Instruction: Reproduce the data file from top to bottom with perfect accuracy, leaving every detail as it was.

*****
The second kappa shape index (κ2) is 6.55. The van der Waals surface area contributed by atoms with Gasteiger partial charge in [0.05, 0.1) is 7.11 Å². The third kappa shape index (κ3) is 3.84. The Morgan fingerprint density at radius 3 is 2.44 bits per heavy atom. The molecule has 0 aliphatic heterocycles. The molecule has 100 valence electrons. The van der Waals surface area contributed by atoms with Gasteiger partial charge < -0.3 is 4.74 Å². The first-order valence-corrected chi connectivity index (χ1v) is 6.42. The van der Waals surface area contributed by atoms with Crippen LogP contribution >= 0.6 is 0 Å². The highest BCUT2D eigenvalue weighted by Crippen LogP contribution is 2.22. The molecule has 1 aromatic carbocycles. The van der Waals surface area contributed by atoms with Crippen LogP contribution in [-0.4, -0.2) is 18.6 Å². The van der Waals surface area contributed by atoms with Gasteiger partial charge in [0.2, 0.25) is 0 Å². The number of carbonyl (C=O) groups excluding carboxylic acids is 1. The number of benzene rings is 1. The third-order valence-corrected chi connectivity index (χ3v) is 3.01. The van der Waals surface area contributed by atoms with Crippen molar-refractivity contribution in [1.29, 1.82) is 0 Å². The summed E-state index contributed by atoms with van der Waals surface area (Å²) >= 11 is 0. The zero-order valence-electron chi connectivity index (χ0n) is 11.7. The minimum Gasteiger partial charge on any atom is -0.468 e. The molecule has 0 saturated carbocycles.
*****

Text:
The second kappa shape index (κ2) is 6.55. The van der Waals surface area contributed by atoms with Gasteiger partial charge in [0.05, 0.1) is 7.11 Å². The third kappa shape index (κ3) is 3.84. The Morgan fingerprint density at radius 3 is 2.44 bits per heavy atom. The molecule has 0 aliphatic heterocycles. The molecule has 100 valence electrons. The van der Waals surface area contributed by atoms with Gasteiger partial charge < -0.3 is 4.74 Å². The first-order valence-corrected chi connectivity index (χ1v) is 6.42. The van der Waals surface area contributed by atoms with Crippen LogP contribution >= 0.6 is 0 Å². The highest BCUT2D eigenvalue weighted by Crippen LogP contribution is 2.22. The molecule has 1 aromatic carbocycles. The van der Waals surface area contributed by atoms with Crippen LogP contribution in [-0.4, -0.2) is 18.6 Å². The van der Waals surface area contributed by atoms with Gasteiger partial charge in [0.2, 0.25) is 0 Å². The number of carbonyl (C=O) groups excluding carboxylic acids is 1. The number of benzene rings is 1. The third-order valence-corrected chi connectivity index (χ3v) is 3.01. The van der Waals surface area contributed by atoms with Crippen molar-refractivity contribution in [1.29, 1.82) is 0 Å². The summed E-state index contributed by atoms with van der Waals surface area (Å²) >= 11 is 0. The zero-order valence-electron chi connectivity index (χ0n) is 11.7. The minimum Gasteiger partial charge on any atom is -0.468 e. The molecule has 0 saturated carbocycles.